SoundTouch is a new line of products from Bose, built with wi-fi as a point of focus.
The wireless speaker systems come in three sizes, and the SoundTouch 20 is the middle model.
“Who wants big and clunky?” asks the Bose website. Indeed, the SoundTouch 20 is relatively compact. It has a flat, standing shape, which reduces the size of the unit’s footprint. It will comfortably fit on an average desk or kitchen counter.
The design is lovely. As we’ve come to expect from Bose, the unit looks elegant and build quality is high.
The black-cloth speaker face contrasts nicely with the glossy white sides, which is subtly patterned.
The back is made of black-matte plastic, unadorned with much besides a handful of connections: power, ethernet, 3.5mm input, and a mix of micro and regular USB for set-up purposes. There’s also a bass port, which doubles as a handle.
At the top of the unit are the controls: standard on/off aux and volume keys, but also some buttons labelled one to six.
These are ‘presets’ that you can programme with specific albums, iTunes playlists or internet radio stations; it’s a crucial part of Bose’s SoundTouch philosophy: to access your favourite music with one touch.
It’s a neat idea. We like the simplicity of pressing a single button and knowing exactly what’s about to load.
It’s perfect for those times when you’ve got that one album you keep playing, or for the couple of radio stations you always listen to over breakfast.
The simple approach does mean there are limits, of course. Once we are used to the idea of presets, we want more of them, especially if there are a few of you sharing the system.
Then there’s the matter of content. It’s fine if you know what you want for those six buttons, but there’s no facility on the unit itself to search for anything else.
For that, you will have to use the SoundTouch app on your computer or portable device.
Set up is easy enough, but we find it a bit long-winded. We have to download the SoundLink software on a computer and sign up to a SoundLink account.
In theory, you can plug in an iOS device or computer and just transfer your current settings over, but this didn’t work for us.
Once connected, the SoundTouch software is basic across all platforms, but easy to navigate. The default-screen is the same six numbers that you find on the main unit.
It looks fine on a phone (the control app is free on iOS and Android), but it’s a poor use of space on larger screens.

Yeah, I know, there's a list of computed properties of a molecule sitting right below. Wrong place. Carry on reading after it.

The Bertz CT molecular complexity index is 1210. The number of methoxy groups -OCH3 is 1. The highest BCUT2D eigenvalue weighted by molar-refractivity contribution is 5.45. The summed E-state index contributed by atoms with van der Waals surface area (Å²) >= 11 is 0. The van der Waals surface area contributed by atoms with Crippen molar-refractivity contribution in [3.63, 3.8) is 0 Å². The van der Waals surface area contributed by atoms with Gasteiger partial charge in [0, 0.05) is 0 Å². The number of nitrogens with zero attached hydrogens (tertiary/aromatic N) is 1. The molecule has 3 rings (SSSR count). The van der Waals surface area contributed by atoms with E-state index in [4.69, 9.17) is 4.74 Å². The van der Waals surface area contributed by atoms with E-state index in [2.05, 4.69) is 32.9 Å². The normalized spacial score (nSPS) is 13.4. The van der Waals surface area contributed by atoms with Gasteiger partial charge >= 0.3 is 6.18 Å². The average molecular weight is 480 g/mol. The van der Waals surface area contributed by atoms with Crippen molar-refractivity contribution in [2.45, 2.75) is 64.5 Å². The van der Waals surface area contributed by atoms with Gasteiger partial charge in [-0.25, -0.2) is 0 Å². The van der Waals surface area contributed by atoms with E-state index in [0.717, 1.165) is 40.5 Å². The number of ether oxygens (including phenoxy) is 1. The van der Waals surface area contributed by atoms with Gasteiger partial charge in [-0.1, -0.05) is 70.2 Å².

A tiny tab on the right leads you to the options, where you can browse for music. You can also add extra SoundTouch devices for a multi-room system.
The alternative is to use AirPlay, which is in your computer’s iTunes or on iOS devices. There’s no Bluetooth, so Android users should be wary.
Content comes from whatever device you’re using for control, or from networked computers. Web-based streaming is limited to Pandora and internet radio stations.
A greater concern for us is file compatibility. You can play music in MP3, WMA and AAC, but that’s it: those looking for WAV and FLAC will be disappointed.
The audio performance is good, but not amazing. Sound is clear and volume is never an issue, going louder than you’d ever need it to without hardening.
The scale is impressive and belies the size of the unit and there’s also a good sense of power.
Our major issue is the bass. The SoundTouch 20 is capable of diving right down to the depths, but the sound isn’t balanced.
The low-end is overstated, and a little distracting. This has an effect on the rest of the performance: there’s little real feeling of agility or dynamic expression, and the result is a performance that feels both unnatural and a little bored.
The Bose SoundTouch 20 is a mixed bag. We like the idea of preset buttons, and being able to play our networked library with relative ease.
And if you’ve bought into the whole Apple ecosystem, you may like the system’s network integration.
We have reservations about the sound, however, and the limitations with compatibility are hard to swallow. Proceed with caution.
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